Cardiorespiratory fitness and incident heart failure: The Henry Ford ExercIse Testing (FIT) Project

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Abstract

Background

Prior studies have demonstrated cardiorespiratory fitness (CRF) to be a strong marker of cardiovascular health. However, there are limited data investigating the association between CRF and risk of progression to heart failure (HF). The purpose of this study was to determine the relationship between CRF and incident HF.

Methods

We included 66,329 patients (53.8% men, mean age 55 years) free of HF who underwent exercise treadmill stress testing at Henry Ford Health Systems between 1991 and 2009. Incident HF was determined using International Classification of Diseases, Ninth Revision codes from electronic medical records or administrative claim files. Cox proportional hazards models were performed to determine the association between CRF and incident HF.

Results

A total of 4,652 patients developed HF after a median follow-up duration of 6.8 (±3) years. Patients with incident HF were older (63 vs 54 years, P < .001) and had higher prevalence of known coronary artery disease (42.3% vs 11%, P < .001). Peak metabolic equivalents (METs) of task were 6.3 (±2.9) and 9.1 (±3) in the HF and non-HF groups, respectively. After adjustment for potential confounders, patients able to achieve ≥12 METs had an 81% lower risk of incident HF compared with those achieving <6 METs (hazard ratio 0.19 [95% CI 0.14-0.29], P for trend < .001). Each 1 MET achieved was associated with a 16% lower risk (hazard ratio 0.84 [95% CI 0.82-0.86], P < .001) of incident HF.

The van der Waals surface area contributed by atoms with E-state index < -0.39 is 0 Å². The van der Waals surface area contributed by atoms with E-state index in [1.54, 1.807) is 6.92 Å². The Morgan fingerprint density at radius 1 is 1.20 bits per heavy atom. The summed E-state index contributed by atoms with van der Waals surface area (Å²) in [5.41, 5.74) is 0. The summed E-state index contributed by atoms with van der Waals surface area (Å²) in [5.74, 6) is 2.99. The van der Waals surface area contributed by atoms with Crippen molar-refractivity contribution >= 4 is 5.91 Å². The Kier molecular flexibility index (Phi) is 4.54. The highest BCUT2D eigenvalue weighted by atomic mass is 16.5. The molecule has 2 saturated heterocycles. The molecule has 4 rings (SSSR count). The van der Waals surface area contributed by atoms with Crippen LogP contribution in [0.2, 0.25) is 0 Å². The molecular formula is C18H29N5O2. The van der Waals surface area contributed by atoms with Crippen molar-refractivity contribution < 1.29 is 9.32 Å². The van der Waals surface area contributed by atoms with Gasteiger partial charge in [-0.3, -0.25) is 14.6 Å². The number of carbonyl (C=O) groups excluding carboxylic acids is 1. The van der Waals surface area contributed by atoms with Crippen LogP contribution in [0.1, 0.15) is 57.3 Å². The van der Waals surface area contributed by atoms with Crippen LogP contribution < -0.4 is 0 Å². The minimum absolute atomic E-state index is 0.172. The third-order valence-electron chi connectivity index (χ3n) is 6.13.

Conclusions

Our analysis demonstrates that higher level of fitness is associated with a lower incidence of HF independent of HF risk factors.

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